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The Oklahoma Legislature Should Shield Kids from Teachers' Union Strikes


Cheered on by teachers’ unions, State Secretary of Education Joy Hoffmeister recently proposed a statewide Covid plan that would have seen schools in 39 of Oklahoma’s 77 counties stop in-person instruction if those counties experienced just 3 Covid diagnoses. Only 3 positive tests in the entire county, and every school district therein would send kids home. Unbelievable.


Fortunately, 4 members of the State Board of Education had the common sense to vote this proposal down (the 3 board members who voted yes should be replaced).


Any excuse, including a low-risk but well-publicized virus, appears to be enough for teachers to stay home from work, but get paid, nonetheless. It seems teachers’ unions have learned well the lessons of their successful 2018 strike: unbending obstinacy and elevation of adults’ economic interests over children’s well-being and educational advancement will not be punished, but rewarded. 


The Legislature should make sure this lesson is unlearned.


It can do so by revising the state’s existing teacher strike law along the lines of model legislation proposed in 1889 Institute’s publication, released today, Walking Out on School Kids: How Oklahoma Law Enabled The 2018 Teacher Strike, And How to Prevent The Next One. The full paper is available here, and a summary is available here.


Government employee strikes have no place in American government. They are fundamentally unjust in our system because they rob the people of their sovereignty. Government can only fulfill the public’s will through the actions of its employees. If an organization such as a union can compel the government to change policy by removing its workforce through a strike, then the union is in control, not the sovereign people. This is unacceptable in a democracy.


Recognizing this fundamental principle, the federal government and most state governments prohibit strikes by public employees. Oklahoma seeks to do so through 70 O.S. Section 509.8. There is a problem, though. Oklahoma’s law is woefully ineffective.


Oklahoma’s teacher strike law does not carry a punishment sufficient to deter teachers from walking off the job. Ask yourself, do you recall any teachers—or the administrators and local school boards who facilitated them—showing any fear at all that they might lose their job when they walked out on kids in 2018? Or that they would pay any price whatsoever for their dereliction of duty? I sure don’t. I remember a festival-like atmosphere at the State Capitol where teachers sang, chanted, and generally had a grand old time at the taxpayer expense. I suspect legislators also remember being shouted down and prevented from doing the business they were elected to do.


Oklahoma’s teacher strike law also only applies in the context of active collective bargaining negotiations, not to strikes aimed at the Legislature. When you consider that the Legislature sets the minimum teacher pay scale in state law, you quickly realize any strike demanding a universal teacher pay raise will never come in the context of an individual district collective bargaining negotiation. It will always seek to influence the Legislature. That makes Oklahoma’s anti-strike law essentially useless.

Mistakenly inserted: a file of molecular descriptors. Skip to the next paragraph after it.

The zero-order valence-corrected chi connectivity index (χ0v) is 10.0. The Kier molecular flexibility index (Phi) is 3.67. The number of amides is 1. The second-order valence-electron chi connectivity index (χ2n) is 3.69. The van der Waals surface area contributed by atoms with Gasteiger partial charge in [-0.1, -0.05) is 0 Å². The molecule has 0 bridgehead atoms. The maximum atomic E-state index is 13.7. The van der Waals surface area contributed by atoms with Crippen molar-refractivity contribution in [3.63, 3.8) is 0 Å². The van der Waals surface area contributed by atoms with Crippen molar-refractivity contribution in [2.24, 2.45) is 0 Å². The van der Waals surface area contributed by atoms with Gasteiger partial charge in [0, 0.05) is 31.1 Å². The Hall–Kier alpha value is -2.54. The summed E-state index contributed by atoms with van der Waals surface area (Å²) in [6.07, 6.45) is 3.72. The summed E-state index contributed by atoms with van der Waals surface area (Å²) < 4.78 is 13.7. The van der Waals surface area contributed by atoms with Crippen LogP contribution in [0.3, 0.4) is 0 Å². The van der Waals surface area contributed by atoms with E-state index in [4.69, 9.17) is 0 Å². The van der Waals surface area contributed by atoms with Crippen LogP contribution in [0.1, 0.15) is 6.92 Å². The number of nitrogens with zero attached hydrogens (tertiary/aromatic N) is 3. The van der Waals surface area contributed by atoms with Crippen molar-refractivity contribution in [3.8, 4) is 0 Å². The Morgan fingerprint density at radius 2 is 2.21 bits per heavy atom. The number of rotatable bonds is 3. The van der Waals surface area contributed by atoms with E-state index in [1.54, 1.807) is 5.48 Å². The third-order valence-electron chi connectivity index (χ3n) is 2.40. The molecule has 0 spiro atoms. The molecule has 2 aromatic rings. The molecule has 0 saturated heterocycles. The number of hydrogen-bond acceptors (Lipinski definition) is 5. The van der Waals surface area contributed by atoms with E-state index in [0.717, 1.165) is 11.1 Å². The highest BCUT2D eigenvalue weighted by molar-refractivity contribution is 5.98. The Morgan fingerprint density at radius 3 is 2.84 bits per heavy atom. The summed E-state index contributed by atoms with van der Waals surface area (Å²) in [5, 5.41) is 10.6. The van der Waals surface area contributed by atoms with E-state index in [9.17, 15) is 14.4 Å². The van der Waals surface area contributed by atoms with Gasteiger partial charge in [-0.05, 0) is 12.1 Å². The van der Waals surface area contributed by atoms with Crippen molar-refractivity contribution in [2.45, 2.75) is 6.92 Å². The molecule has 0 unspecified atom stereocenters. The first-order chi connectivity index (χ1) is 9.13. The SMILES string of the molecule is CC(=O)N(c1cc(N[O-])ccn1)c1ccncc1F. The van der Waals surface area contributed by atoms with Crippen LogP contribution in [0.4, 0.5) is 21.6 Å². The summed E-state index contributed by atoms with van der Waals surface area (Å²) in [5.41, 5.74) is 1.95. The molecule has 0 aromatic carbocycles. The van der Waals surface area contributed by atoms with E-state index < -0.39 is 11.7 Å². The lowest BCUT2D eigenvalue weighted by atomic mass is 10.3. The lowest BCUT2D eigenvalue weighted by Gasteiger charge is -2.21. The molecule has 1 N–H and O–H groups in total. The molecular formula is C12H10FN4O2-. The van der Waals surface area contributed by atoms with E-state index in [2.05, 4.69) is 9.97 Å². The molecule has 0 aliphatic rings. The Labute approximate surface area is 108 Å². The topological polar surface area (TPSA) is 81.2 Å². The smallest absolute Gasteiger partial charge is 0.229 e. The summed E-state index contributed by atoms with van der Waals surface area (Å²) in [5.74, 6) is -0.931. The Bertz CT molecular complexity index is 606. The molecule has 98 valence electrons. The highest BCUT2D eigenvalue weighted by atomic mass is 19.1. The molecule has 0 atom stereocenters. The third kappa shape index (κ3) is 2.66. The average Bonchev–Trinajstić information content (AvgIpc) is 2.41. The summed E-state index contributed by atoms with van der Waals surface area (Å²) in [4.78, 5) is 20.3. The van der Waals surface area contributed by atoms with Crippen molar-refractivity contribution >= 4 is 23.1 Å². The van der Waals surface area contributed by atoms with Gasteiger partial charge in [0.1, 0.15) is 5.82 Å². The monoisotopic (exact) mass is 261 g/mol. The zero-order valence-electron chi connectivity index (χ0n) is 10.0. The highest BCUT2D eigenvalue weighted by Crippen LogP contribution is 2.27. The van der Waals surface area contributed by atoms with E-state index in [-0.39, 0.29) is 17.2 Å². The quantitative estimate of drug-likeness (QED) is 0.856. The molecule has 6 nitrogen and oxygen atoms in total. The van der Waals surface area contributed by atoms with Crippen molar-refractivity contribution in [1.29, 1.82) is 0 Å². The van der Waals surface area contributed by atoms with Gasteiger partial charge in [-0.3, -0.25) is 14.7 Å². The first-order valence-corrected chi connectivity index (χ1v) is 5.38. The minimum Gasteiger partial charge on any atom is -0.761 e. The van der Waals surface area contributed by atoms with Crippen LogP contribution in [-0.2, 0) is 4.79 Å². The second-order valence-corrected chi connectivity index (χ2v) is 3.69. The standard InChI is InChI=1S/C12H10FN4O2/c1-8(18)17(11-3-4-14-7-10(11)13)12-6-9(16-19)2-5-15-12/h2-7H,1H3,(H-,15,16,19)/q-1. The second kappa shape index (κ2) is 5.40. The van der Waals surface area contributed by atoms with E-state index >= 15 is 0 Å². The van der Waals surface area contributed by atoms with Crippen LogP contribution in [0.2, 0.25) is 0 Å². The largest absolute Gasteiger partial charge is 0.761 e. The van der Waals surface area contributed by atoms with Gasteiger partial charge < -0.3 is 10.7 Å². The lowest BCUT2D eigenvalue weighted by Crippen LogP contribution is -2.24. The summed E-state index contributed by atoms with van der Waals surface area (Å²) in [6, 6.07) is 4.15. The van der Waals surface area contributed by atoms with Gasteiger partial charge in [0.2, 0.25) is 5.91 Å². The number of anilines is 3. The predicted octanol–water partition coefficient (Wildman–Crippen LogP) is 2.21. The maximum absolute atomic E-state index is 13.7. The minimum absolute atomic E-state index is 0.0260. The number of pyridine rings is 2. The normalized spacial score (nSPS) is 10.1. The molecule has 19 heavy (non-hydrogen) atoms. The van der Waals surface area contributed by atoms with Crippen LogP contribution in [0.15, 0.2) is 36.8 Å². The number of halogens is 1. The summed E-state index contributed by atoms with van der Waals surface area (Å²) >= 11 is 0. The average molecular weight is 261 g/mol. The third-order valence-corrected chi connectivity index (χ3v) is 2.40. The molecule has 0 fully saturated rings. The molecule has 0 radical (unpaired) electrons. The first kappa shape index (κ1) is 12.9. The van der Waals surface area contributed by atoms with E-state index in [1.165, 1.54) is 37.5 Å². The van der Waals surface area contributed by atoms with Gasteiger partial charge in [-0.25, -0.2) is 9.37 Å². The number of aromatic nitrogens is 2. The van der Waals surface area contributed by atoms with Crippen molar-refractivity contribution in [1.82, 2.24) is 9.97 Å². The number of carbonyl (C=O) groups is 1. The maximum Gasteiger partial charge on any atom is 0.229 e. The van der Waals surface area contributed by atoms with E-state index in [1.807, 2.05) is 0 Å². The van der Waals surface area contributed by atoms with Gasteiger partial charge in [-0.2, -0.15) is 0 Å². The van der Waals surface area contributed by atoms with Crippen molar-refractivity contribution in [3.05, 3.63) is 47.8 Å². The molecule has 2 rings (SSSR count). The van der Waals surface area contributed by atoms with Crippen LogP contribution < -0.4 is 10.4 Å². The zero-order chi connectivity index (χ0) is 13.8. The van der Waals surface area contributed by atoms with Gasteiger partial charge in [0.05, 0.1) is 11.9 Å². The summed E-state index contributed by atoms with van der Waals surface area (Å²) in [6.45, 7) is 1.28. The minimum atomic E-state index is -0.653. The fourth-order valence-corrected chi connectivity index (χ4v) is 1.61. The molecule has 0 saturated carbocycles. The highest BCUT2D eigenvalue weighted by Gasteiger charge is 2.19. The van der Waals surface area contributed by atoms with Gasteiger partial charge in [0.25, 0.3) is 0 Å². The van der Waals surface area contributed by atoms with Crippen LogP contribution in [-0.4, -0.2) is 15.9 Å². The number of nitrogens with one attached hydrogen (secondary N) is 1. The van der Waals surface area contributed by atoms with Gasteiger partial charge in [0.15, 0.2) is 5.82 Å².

A final flaw in Oklahoma’s law highlights a special wickedness laid bare during the 2018 teacher strike: the complicity of elected officials, school administrators, and local school boards in fleecing the taxpayer. The anti-strike law places the responsibility for imposing consequences for violations on the local school boards. They are empowered to stop recognizing a striking union as the collective bargaining agent for the district’s teachers. It appears not a single district did this in 2018. Instead, they almost universally adopted policies that facilitated the strike. These are the people who are supposed to be sitting on the opposite side of the bargaining table from the unions. Instead of representing the taxpayer, they bent over backward to ensure no striking teacher would even have to sacrifice to pursue his or her public temper tantrum. This is shameful.


I propose a very simple solution in my paper: a model bill that squarely and clearly bans public employees from going on strike, punishable by an automatic loss of employment and benefits, like pensions. Striking teachers would also have their teaching certificate revoked.


Texas has a very similar law. Guess what? There hasn’t been a single public employee strike in that state since the law’s passage in 1993. Incidentally, Democrats controlled Texas when that law was enacted, holding nearly every statewide elected office and majorities in both houses of the Texas Legislature. There was a day when even champions of organized labor (like Franklin Roosevelt) recognized government employee strikes for what they are, a subversion of government.


Few public figures in Oklahoma distinguished themselves when teachers left parents, employers, and most of all, kids, in the lurch in 2018. While school officials conspired against the citizenry and legislators appeased unions, many parents quietly seethed. And students learned unproductive lessons from prominent adults in their lives about how to get what you want by throwing a fit. 


If legislators decide to correct that shameful lesson and avoid hostage negotiations with teachers going forward, there is a way to do so. It will require them taking their duty to all citizens seriously and enacting something that does more than take up space on a page.


Benjamin Lepak is Legal Fellow at the 1889 Institute. He can be reached at blepak@1889institute.org.

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